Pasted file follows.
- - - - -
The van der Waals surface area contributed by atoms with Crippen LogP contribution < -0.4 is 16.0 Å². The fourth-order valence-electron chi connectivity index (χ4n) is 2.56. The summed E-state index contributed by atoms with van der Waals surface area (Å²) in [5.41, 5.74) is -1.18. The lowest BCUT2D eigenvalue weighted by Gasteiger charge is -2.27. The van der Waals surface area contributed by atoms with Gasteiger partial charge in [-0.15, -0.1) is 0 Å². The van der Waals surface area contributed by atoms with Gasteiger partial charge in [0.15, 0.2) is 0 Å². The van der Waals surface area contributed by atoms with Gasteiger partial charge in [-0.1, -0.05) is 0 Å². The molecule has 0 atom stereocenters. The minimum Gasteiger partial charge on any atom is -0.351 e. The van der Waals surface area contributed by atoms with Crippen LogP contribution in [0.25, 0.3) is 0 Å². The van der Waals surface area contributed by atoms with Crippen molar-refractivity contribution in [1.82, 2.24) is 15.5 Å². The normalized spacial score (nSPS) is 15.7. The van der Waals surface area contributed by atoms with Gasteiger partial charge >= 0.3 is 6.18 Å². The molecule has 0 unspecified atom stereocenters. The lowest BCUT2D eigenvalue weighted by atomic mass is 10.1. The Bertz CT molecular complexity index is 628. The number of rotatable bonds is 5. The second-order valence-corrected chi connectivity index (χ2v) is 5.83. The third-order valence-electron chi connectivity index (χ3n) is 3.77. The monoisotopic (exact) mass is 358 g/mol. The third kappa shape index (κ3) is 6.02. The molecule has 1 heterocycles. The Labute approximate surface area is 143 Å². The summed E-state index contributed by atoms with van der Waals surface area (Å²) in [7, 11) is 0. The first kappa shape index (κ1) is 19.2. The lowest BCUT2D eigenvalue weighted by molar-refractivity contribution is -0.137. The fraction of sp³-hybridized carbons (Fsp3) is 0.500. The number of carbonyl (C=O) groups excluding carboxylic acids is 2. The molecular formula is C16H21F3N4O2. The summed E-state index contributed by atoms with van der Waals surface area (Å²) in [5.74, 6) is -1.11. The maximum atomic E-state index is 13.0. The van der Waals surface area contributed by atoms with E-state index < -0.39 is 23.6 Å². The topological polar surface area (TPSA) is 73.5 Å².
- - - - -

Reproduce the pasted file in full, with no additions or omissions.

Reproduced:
The van der Waals surface area contributed by atoms with Crippen LogP contribution < -0.4 is 16.0 Å². The fourth-order valence-electron chi connectivity index (χ4n) is 2.56. The summed E-state index contributed by atoms with van der Waals surface area (Å²) in [5.41, 5.74) is -1.18. The lowest BCUT2D eigenvalue weighted by Gasteiger charge is -2.27. The van der Waals surface area contributed by atoms with Gasteiger partial charge in [-0.15, -0.1) is 0 Å². The van der Waals surface area contributed by atoms with Gasteiger partial charge in [0.15, 0.2) is 0 Å². The van der Waals surface area contributed by atoms with Gasteiger partial charge in [-0.1, -0.05) is 0 Å². The molecule has 0 atom stereocenters. The minimum Gasteiger partial charge on any atom is -0.351 e. The van der Waals surface area contributed by atoms with Crippen LogP contribution in [0.25, 0.3) is 0 Å². The van der Waals surface area contributed by atoms with Crippen molar-refractivity contribution in [1.82, 2.24) is 15.5 Å². The normalized spacial score (nSPS) is 15.7. The van der Waals surface area contributed by atoms with Gasteiger partial charge >= 0.3 is 6.18 Å². The molecule has 0 unspecified atom stereocenters. The lowest BCUT2D eigenvalue weighted by atomic mass is 10.1. The Bertz CT molecular complexity index is 628. The number of rotatable bonds is 5. The second-order valence-corrected chi connectivity index (χ2v) is 5.83. The third-order valence-electron chi connectivity index (χ3n) is 3.77. The monoisotopic (exact) mass is 358 g/mol. The third kappa shape index (κ3) is 6.02. The molecule has 1 heterocycles. The Labute approximate surface area is 143 Å². The summed E-state index contributed by atoms with van der Waals surface area (Å²) in [7, 11) is 0. The first kappa shape index (κ1) is 19.2. The lowest BCUT2D eigenvalue weighted by molar-refractivity contribution is -0.137. The fraction of sp³-hybridized carbons (Fsp3) is 0.500. The number of carbonyl (C=O) groups excluding carboxylic acids is 2. The molecular formula is C16H21F3N4O2. The summed E-state index contributed by atoms with van der Waals surface area (Å²) in [5.74, 6) is -1.11. The maximum atomic E-state index is 13.0. The van der Waals surface area contributed by atoms with E-state index < -0.39 is 23.6 Å². The topological polar surface area (TPSA) is 73.5 Å².